Qiviut yarn is yarn spun from the soft, woolly undercoat of the muskox. This type of yarn is stronger than wool, softer than cashmere, and does not shrink or felt when exposed to very warm or very cold water. Qiviut yarn is also one of the most expensive luxury fibers a fiber artist can purchase. It is usually only available in finer yarn weights, or strand thicknesses, with most qiviut yarns ranging from cobweb to sport weight. Qiviut is also usually available in a somewhat limited natural color palette, as the fiber loses some of its softness when it is bleached or dyed.
Muskoxen, or a closely related ancestor species, migrated across a land bridge to North America as much as 200,000 years ago and settled in Canada, Greenland, and Alaska. To survive the extreme cold of winters in this habitat, muskoxen have a two-layered coat, with a protective outer layer of longer, coarser hair that covers the soft insulating undercoat. When warmer weather arrives, muskoxen molt, shedding the insulating under-layer in a process that leaves the animals looking ragged and unkempt for a few weeks.
Unlike sheep, muskoxen are generally not sheared to collect fibers for qiviut, though if the animal is killed then the pelt may be shaved. Some commercial producers of qiviut collect the fiber from muskox pelts after hunting and skinning the animals, while other producers farm muskoxen, raising the animals specifically for their wool. During the molting season, the undercoats of farmed muskoxen are close enough to the surface of their skins that the qiviut fiber can be combed directly off the animals. If the animals aren't combed during a molt, the qiviut will fall off of them in clumps, either landing on the ground or sticking to objects that the animals rub up against. The clumps of wool can also be collected and spun into qiviut yarn, but they are considered a lower quality source of qiviut fiber because they need to be cleaned more carefully.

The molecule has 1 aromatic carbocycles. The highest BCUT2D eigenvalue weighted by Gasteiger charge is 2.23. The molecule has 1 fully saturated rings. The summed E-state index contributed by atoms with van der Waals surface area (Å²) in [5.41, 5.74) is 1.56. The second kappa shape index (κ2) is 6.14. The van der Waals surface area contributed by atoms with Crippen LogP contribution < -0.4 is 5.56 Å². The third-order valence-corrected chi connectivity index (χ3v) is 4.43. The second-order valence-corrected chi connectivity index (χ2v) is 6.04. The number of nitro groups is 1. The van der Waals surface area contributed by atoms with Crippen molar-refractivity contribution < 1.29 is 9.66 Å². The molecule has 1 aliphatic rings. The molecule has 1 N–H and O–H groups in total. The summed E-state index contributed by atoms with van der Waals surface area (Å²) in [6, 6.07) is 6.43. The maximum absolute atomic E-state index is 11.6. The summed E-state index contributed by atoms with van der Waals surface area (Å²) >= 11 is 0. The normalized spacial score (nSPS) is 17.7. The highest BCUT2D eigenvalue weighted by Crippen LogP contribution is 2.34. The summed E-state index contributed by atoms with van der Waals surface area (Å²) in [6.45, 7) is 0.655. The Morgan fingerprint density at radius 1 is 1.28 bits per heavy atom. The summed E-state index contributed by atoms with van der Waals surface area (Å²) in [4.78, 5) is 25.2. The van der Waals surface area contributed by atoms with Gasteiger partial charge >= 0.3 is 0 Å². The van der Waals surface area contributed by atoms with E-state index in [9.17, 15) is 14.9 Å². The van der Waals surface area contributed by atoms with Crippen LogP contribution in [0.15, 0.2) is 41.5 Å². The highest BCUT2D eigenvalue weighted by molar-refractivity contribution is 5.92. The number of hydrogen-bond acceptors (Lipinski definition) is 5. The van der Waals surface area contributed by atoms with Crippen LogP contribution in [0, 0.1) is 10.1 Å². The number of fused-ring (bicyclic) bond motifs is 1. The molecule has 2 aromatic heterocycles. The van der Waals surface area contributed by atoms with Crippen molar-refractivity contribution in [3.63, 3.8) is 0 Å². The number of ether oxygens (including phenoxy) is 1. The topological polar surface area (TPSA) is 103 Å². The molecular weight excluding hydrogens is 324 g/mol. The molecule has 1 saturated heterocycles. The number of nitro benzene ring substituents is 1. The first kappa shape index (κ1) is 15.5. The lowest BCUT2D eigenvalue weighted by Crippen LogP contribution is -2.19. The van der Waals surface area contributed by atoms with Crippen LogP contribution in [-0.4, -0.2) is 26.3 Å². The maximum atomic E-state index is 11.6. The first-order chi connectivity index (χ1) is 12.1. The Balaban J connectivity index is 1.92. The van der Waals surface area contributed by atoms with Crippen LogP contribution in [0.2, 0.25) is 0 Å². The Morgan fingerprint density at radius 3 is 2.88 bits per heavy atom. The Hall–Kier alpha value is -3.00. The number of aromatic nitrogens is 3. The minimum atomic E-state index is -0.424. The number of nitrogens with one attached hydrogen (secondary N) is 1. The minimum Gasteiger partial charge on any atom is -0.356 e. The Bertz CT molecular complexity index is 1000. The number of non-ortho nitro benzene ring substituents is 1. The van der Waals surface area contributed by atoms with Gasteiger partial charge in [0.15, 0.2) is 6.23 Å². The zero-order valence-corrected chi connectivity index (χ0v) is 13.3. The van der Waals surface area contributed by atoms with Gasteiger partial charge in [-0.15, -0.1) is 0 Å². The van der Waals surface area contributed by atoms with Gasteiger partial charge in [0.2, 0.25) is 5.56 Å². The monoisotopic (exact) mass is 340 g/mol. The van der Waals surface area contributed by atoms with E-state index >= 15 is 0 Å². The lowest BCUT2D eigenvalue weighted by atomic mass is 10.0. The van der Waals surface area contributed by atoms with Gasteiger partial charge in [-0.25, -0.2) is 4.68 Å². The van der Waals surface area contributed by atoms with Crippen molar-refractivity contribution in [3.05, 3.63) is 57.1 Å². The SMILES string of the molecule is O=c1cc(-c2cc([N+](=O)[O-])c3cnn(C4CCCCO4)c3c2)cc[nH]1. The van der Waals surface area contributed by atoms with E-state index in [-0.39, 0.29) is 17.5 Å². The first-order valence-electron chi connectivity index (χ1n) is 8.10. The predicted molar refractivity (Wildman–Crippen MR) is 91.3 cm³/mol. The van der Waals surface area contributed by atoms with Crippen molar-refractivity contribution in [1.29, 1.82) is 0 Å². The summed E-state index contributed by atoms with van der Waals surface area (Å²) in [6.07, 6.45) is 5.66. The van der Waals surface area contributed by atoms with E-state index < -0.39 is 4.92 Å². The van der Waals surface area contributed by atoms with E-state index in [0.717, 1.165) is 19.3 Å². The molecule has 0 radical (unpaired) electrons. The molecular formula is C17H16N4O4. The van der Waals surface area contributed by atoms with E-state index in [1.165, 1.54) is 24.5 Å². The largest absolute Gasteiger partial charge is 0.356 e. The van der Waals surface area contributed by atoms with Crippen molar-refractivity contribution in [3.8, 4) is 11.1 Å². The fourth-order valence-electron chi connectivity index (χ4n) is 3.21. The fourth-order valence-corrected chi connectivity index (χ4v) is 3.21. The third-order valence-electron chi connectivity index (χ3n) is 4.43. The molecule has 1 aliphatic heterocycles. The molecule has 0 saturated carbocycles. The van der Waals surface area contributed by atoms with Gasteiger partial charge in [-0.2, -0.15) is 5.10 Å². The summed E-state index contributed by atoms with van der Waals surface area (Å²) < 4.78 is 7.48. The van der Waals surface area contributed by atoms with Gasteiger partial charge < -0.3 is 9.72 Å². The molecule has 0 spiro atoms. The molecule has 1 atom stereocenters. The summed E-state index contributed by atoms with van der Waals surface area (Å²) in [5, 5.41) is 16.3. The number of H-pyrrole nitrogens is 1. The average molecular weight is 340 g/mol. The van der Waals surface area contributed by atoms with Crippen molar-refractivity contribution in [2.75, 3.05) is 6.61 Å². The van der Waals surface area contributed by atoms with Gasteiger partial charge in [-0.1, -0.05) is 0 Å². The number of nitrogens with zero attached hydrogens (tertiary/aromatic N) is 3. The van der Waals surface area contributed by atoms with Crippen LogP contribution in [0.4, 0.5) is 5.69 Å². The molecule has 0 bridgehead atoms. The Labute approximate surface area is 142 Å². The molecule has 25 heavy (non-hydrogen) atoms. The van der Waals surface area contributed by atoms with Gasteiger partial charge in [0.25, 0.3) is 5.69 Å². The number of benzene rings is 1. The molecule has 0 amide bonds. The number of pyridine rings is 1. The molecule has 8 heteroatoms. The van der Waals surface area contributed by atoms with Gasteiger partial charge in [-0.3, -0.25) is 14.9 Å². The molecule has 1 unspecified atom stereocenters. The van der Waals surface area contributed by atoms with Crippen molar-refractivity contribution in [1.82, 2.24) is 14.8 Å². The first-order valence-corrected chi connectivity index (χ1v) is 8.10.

After collecting qiviut fibers from a muskox pelt, the fibers are cleaned by hand to remove dirt, vegetable matter, and other foreign materials. The fiber is then carded by hand, a process that removes larger hairs and leaves only the softest, finest fibers behind. Modern machinated methods of processing fiber are usually not used when cleaning and carding qiviut, as they can reduce the softness of the fiber. Processing fiber by hand is time-consuming, which is one reason why qiviut yarn tends to be very expensive.
Qiviut yarn may be either pure qiviut fiber or a blend of qiviut and other soft fibers, such as Merino wool, silk, or angora. Garments knit or crocheted from pure qiviut fiber will not retain their shape well, as qiviut lacks the memory of wool. This makes pure qiviut yarn a good choice for creating lacy shawls or scarves, but a poor choice for creating fitted or structured garments and accessories. Qiviut blends have better memory, and thus greater versatility.